2. There are ten courts which may be ranged under this class. 1. The
Archdeacon's Court. 2. The Consistory Court. 3. The Court of Arches. 4. The
Court of Peculiars. 5. The Prerogative Court. 6. The Court of Delegates, which
is the great court of appeals in all ecclesiastical causes. 7. The Court of
Convocation. 8. The Court of Audience. 9. The Court of Faculties. 10. The Court
of Commissioners of Review.
ECCLESIASTICAL LAW. By this phrase it is intended to include all those
rules which govern ecclesiastical tribunals. Vide Law Canon.
ECCLESIASTICS, canon law. Those persons who compose the hierarchial
state of the church. They are regular and secular. Aso & Man. Inst. B. 2, t.
5, c. 4, §1.
ECLAMPSIA PARTURIENTIUM, med. jur. The name of a disease accompanied
by apoplectic convulsions, and which produces aberration of mind at childbirth.
The word Eclampsia is of Greek origin - Significat splenaorem fulgorem
effulgentiam, et emicationem quales ex ocuIis aliquando prodeunt. Metaphorice
sumitur de emicatione flammae vitalis in pubertate et aetaeis vigore. Castelli,
2. An ordinary person, it is said, would scarcely observe it, and it requires
the practised and skilled eye of a physician to discover that the-patient is
acting in total unconsciousness of the nature and effect of her acts. There can
be but little doubt that many of the tragical cases of infanticide proceed from
this cause. The criminal judge and lawyer cannot inquire with too much care into
the symptoms of this disease, in order to discover the guilt of the mother,
where it exists, and to ascertain her innocence, where it does not. See two well
reported cases of this kind in the Boston Medical Journal, vol. 27, No. 10, p.
EDICT. A law ordained by the sovereign, by which he forbids or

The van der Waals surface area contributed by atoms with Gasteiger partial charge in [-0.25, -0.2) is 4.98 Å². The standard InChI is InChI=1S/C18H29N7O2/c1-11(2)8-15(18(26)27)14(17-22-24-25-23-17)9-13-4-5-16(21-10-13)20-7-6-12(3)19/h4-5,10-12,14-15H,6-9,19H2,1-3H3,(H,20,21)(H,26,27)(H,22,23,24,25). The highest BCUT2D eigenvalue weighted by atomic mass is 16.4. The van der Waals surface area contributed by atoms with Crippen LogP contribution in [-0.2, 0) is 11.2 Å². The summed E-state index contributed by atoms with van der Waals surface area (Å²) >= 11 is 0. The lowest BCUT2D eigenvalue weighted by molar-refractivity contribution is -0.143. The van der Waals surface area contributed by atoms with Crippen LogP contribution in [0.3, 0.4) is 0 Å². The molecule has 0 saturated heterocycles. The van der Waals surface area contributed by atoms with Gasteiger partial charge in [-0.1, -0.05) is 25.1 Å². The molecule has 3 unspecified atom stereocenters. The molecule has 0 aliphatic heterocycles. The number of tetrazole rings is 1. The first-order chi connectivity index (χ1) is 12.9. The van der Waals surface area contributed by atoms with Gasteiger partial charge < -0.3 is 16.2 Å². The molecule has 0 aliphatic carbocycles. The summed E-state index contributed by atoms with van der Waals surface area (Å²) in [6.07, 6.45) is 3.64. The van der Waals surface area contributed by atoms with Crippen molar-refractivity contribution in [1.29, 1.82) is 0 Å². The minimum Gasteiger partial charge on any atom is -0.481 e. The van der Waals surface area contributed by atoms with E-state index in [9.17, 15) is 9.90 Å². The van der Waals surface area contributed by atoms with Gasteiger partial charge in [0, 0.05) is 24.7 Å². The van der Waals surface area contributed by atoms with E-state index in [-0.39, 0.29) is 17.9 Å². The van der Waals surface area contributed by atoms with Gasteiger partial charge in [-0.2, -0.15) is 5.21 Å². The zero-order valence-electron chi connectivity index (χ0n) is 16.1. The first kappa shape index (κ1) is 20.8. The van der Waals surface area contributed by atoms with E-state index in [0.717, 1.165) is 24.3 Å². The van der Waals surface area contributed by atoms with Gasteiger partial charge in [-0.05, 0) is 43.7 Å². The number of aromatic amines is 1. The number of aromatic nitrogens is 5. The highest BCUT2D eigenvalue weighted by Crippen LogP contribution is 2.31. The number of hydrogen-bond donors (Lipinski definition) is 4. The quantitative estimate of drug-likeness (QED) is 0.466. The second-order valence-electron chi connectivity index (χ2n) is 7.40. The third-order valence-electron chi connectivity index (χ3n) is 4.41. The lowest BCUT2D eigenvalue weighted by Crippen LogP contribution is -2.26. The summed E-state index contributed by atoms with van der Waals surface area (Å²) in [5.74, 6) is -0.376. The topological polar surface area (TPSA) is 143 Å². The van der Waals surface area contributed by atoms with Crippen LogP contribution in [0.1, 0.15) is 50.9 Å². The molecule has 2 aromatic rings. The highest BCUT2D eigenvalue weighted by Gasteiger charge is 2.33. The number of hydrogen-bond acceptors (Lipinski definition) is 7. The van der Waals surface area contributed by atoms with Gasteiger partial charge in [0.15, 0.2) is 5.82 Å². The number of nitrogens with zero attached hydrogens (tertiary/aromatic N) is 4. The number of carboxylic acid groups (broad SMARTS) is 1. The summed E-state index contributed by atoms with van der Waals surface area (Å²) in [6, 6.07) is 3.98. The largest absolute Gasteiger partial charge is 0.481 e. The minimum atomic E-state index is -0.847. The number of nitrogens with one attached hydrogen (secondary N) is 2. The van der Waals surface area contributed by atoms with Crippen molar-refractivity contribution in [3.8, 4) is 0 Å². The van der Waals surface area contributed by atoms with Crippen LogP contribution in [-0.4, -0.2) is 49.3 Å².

commands something it extends either to the whole country, or only to some
2. Edicts are somewhat similar to public proclamations. Their difference
consists in this, that the former have authority and form of law in themselves,
whereas the latter are at most, declarations of a law, before enacted by
congress, or the legislature.
3. Among the Romans this word sometimes signified, a citation to appear
before a judge. The edict of the emperors, also called constitutiones principum,
were new laws which they made of their own motion, either to decide cases which
they had foreseen, or to abolish or change some ancient laws. They were
different from their rescripts or decrees. These edicts were the sources which
contributed to the formation of the Gregorian, Hermogenian, Theodosian, and
Justinian Codes. Vide Dig. 1, 4, 1, 1; Inst. 1, 2, 7; Code, 1, 1 Nov. 139.
EDICT PERPETUAL. The title of a compilation of all the edicts. This
collection was made by Salvius Julianus, a jurist who was, selected by the
emperor Adrian for the purpose, and who performed his task with credit to
EDICTS OF JUSTINIAN. These are thirteen constitutions or laws of that
prince, found in most editions of the corpus juris civilis, after the Novels.
Being confined to matters of police in the provinces of the empire, they are of
EFFECT. The operation of a law, of an agreement, or an act, is called
2. By the laws of the United States, a patent cannot be granted for an effect
only, but it may be for a new mode or application of machinery to produce
effects. 1 Gallis. 478; see 4 Mason, 1; Pet. C. C. R. 394; 2 N. H. R. 61.
EFFECTS. This word used simpliciter is equivalent to property or,
worldly substance, and may carry the whole personal estate, when used in a will.
5 Madd. Ch. Rep. 72; Cowp. 299; 15 Ves. 507; 6 Madd. Ch. R. 119. But when it is
preceded and connected with words of a narrower import, and the bequest is not
residuary, it will be confined to species of property ejusdem generis with those
previously described. 13 Ves. 39; 15 Ves. 826; Roper on Leg. 210.
EFFIGY, crim. law. The figure or representation of a person.
2. To make the effigy of a person with an intent to make him the object of
ridicule, is a libel. (q. v.) Hawk. b. 1, c. 7 3, s. 2 14 East, 227; 2 Chit. Cr.
3. In France an execution by effigy or in effigy is adopted in the case of a
criminal who has fled from justice. By the public exposure or exhibition of a
picture or representation of him on a scaffold, on which his name and the decree
condemning him are written, he is deemed to undergo the punishment to which he
has been sentenced. Since the adoption of the Code Civil, the practice has been
to affix the names, qualities or addition, and the residence of the condemned
person, together with an extract from the sentence of condemnation, to a post
set upright in the ground, instead of exhibiting a portrait of him on the
scaffold. Repertoire de Villargues; Biret, Vo cab.
EFFRACTION. A breach, made by the use of force.